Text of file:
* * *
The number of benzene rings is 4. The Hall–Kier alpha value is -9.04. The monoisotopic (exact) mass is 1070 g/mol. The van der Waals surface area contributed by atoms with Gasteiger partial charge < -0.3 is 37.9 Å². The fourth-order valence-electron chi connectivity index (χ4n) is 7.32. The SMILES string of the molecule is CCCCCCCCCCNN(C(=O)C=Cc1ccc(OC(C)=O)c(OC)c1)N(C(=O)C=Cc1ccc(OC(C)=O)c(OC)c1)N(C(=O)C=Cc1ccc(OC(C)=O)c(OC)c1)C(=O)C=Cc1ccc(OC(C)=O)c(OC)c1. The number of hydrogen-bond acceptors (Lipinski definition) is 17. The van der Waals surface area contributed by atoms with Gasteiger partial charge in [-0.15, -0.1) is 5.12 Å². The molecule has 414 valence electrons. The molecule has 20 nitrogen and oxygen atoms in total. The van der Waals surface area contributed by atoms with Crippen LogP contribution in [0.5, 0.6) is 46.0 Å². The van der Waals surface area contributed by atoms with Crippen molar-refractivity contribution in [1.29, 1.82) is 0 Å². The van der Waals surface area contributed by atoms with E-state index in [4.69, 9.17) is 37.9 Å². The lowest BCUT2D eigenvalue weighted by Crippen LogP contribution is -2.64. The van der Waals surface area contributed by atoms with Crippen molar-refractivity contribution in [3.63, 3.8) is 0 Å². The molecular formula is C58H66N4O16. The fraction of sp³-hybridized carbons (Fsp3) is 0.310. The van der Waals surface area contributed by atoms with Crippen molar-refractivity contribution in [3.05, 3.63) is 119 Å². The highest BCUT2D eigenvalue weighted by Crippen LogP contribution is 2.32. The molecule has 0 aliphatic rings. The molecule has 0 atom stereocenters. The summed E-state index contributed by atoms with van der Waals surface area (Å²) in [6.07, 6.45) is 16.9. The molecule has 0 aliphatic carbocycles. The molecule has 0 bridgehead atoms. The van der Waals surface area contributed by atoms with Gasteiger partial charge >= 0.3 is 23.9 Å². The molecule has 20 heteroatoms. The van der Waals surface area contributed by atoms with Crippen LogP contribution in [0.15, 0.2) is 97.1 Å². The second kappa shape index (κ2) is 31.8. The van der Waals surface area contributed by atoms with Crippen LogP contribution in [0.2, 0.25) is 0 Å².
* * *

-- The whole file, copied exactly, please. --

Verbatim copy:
The number of benzene rings is 4. The Hall–Kier alpha value is -9.04. The monoisotopic (exact) mass is 1070 g/mol. The van der Waals surface area contributed by atoms with Gasteiger partial charge < -0.3 is 37.9 Å². The fourth-order valence-electron chi connectivity index (χ4n) is 7.32. The SMILES string of the molecule is CCCCCCCCCCNN(C(=O)C=Cc1ccc(OC(C)=O)c(OC)c1)N(C(=O)C=Cc1ccc(OC(C)=O)c(OC)c1)N(C(=O)C=Cc1ccc(OC(C)=O)c(OC)c1)C(=O)C=Cc1ccc(OC(C)=O)c(OC)c1. The number of hydrogen-bond acceptors (Lipinski definition) is 17. The van der Waals surface area contributed by atoms with Gasteiger partial charge in [-0.15, -0.1) is 5.12 Å². The molecule has 414 valence electrons. The molecule has 20 nitrogen and oxygen atoms in total. The van der Waals surface area contributed by atoms with Crippen LogP contribution in [0.5, 0.6) is 46.0 Å². The van der Waals surface area contributed by atoms with Crippen molar-refractivity contribution in [1.29, 1.82) is 0 Å². The van der Waals surface area contributed by atoms with E-state index in [4.69, 9.17) is 37.9 Å². The lowest BCUT2D eigenvalue weighted by Crippen LogP contribution is -2.64. The van der Waals surface area contributed by atoms with Crippen molar-refractivity contribution in [3.63, 3.8) is 0 Å². The molecular formula is C58H66N4O16. The fraction of sp³-hybridized carbons (Fsp3) is 0.310. The van der Waals surface area contributed by atoms with Crippen molar-refractivity contribution in [3.05, 3.63) is 119 Å². The highest BCUT2D eigenvalue weighted by Crippen LogP contribution is 2.32. The molecule has 0 aliphatic rings. The molecule has 0 atom stereocenters. The summed E-state index contributed by atoms with van der Waals surface area (Å²) in [6.07, 6.45) is 16.9. The molecule has 0 aliphatic carbocycles. The molecule has 0 bridgehead atoms. The van der Waals surface area contributed by atoms with Gasteiger partial charge >= 0.3 is 23.9 Å². The molecule has 20 heteroatoms. The van der Waals surface area contributed by atoms with Crippen LogP contribution in [0.15, 0.2) is 97.1 Å². The second kappa shape index (κ2) is 31.8. The van der Waals surface area contributed by atoms with Crippen LogP contribution in [0.2, 0.25) is 0 Å².